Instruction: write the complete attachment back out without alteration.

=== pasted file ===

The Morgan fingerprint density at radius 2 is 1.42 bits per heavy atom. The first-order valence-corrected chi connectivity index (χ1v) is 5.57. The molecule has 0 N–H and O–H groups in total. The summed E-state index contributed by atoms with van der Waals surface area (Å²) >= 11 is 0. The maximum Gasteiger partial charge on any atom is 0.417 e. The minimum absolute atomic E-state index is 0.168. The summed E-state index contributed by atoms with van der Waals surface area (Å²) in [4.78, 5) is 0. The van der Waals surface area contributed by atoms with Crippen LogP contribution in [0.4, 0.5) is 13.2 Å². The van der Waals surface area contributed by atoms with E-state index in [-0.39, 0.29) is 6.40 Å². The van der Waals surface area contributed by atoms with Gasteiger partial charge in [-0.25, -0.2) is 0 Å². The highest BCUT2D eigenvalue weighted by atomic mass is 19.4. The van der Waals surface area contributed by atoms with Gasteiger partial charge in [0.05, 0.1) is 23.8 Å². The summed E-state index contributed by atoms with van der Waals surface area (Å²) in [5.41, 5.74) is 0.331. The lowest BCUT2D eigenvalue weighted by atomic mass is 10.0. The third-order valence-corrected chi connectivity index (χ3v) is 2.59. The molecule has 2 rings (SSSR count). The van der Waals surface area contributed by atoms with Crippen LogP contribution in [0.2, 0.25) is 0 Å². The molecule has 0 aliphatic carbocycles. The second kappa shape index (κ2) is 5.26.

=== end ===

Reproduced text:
The Morgan fingerprint density at radius 2 is 1.42 bits per heavy atom. The first-order valence-corrected chi connectivity index (χ1v) is 5.57. The molecule has 0 N–H and O–H groups in total. The summed E-state index contributed by atoms with van der Waals surface area (Å²) >= 11 is 0. The maximum Gasteiger partial charge on any atom is 0.417 e. The minimum absolute atomic E-state index is 0.168. The summed E-state index contributed by atoms with van der Waals surface area (Å²) in [4.78, 5) is 0. The van der Waals surface area contributed by atoms with Crippen LogP contribution in [0.4, 0.5) is 13.2 Å². The van der Waals surface area contributed by atoms with E-state index in [-0.39, 0.29) is 6.40 Å². The van der Waals surface area contributed by atoms with Gasteiger partial charge in [-0.25, -0.2) is 0 Å². The highest BCUT2D eigenvalue weighted by atomic mass is 19.4. The van der Waals surface area contributed by atoms with Gasteiger partial charge in [0.05, 0.1) is 23.8 Å². The summed E-state index contributed by atoms with van der Waals surface area (Å²) in [5.41, 5.74) is 0.331. The lowest BCUT2D eigenvalue weighted by atomic mass is 10.0. The third-order valence-corrected chi connectivity index (χ3v) is 2.59. The molecule has 2 rings (SSSR count). The van der Waals surface area contributed by atoms with Crippen LogP contribution in [0.2, 0.25) is 0 Å². The molecule has 0 aliphatic carbocycles. The second kappa shape index (κ2) is 5.26.